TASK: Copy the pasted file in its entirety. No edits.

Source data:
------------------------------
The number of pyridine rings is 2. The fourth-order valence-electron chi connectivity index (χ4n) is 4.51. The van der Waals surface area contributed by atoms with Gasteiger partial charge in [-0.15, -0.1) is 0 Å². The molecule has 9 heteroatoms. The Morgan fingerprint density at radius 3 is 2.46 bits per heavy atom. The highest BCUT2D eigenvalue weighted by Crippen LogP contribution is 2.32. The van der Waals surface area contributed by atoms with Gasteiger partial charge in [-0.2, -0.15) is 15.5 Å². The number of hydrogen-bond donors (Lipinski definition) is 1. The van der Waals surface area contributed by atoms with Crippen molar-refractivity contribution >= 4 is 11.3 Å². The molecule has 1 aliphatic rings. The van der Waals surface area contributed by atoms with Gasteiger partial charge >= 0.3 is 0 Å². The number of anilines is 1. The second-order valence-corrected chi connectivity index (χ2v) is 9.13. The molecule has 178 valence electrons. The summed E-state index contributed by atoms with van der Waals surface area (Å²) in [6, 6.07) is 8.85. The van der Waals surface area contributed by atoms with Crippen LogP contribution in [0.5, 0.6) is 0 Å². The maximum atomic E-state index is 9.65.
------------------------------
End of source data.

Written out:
The number of pyridine rings is 2. The fourth-order valence-electron chi connectivity index (χ4n) is 4.51. The van der Waals surface area contributed by atoms with Gasteiger partial charge in [-0.15, -0.1) is 0 Å². The molecule has 9 heteroatoms. The Morgan fingerprint density at radius 3 is 2.46 bits per heavy atom. The highest BCUT2D eigenvalue weighted by Crippen LogP contribution is 2.32. The van der Waals surface area contributed by atoms with Gasteiger partial charge in [-0.2, -0.15) is 15.5 Å². The number of hydrogen-bond donors (Lipinski definition) is 1. The van der Waals surface area contributed by atoms with Crippen molar-refractivity contribution >= 4 is 11.3 Å². The molecule has 1 aliphatic rings. The van der Waals surface area contributed by atoms with Gasteiger partial charge >= 0.3 is 0 Å². The number of anilines is 1. The second-order valence-corrected chi connectivity index (χ2v) is 9.13. The molecule has 178 valence electrons. The summed E-state index contributed by atoms with van der Waals surface area (Å²) in [6, 6.07) is 8.85. The van der Waals surface area contributed by atoms with Crippen LogP contribution in [0.5, 0.6) is 0 Å². The maximum atomic E-state index is 9.65.